Of Note: Speed’s Harm and Undoing

Submitted By:
Danah Screen, The Dalton School, New York, NY

Rest Is Resistance: A Manifesto by Tricia Hersey
Hachette Book Group, October 11, 2022

What if we confronted the glorification of grind culture and capitalism’s demand for constant productivity by reimagining rest as a form of resistance? Part-memoir, part-manifesto, Tricia Hersey’s Rest Is Resistance vibrantly challenges assumptions, poetically upholding practices like daydreaming and napping as means to reclaim agency. Blending personal revelations as a mover-turned-divinity-student and womanist theologian, Hersey advocates reclaiming time, creativity, and selfhood from exploitative forces valuing output over people. Centering her argument around the theft of regenerative spaces for imagination and healing, Hersey surfaces notions of rest and dreaming as wasteful idleness and repositions slowing down as a radical way to process ingrained trauma. Through insightful discussion questions for unpacking family legacies around overwork versus rest, Rest as Resistance enables critical dialogue: Can students perform unlimited labor and still retain spirit? What messages do we send by tying self-worth mainly to productivity? Can we embrace rest as a means of heightening our creativity, inventiveness, and willingness to support our community? For teachers and students, Hersey presents imaginative rest as power. Modeling slowing down fosters communities grounded in justice, sustainability, and being over doing. This imaginative shift grants schools permission to resist speed’s harms by honoring internal resilience.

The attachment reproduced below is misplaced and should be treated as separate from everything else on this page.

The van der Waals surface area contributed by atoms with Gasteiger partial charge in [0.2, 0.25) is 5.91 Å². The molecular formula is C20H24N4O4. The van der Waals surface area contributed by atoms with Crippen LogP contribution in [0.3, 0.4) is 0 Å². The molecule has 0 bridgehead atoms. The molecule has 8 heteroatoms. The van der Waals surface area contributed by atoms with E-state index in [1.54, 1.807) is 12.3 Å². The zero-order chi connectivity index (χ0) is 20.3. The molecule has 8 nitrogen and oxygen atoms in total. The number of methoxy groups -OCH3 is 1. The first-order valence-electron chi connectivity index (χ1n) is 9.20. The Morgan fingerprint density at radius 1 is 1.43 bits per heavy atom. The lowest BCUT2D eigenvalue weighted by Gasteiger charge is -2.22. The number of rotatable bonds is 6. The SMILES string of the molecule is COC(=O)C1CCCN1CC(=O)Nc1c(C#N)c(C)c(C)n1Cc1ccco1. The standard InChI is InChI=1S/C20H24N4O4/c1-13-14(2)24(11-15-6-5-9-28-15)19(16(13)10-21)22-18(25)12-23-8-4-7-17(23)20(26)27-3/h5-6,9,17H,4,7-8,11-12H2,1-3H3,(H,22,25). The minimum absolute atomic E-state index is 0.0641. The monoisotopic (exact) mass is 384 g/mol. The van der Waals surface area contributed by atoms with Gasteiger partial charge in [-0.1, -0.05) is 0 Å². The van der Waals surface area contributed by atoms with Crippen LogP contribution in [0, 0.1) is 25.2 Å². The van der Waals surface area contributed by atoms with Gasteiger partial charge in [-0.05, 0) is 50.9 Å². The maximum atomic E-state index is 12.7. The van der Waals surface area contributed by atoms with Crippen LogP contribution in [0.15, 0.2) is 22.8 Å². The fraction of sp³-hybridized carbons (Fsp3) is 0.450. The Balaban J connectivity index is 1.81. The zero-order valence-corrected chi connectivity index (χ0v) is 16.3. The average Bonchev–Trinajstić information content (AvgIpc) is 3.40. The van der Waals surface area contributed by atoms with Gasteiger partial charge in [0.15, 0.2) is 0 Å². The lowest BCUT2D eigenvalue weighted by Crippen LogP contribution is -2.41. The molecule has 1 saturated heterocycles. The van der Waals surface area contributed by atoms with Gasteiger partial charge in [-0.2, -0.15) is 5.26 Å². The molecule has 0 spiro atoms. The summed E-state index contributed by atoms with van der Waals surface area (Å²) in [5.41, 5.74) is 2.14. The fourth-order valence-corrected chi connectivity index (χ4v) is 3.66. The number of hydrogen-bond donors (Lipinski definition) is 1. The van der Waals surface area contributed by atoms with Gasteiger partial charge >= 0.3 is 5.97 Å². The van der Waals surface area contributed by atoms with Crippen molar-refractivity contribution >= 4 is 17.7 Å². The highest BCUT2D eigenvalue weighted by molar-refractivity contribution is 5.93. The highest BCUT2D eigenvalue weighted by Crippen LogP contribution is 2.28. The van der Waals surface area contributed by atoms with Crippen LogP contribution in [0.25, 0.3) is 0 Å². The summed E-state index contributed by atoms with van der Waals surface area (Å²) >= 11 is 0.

Social-Emotional Learning
Student Wellness & Safety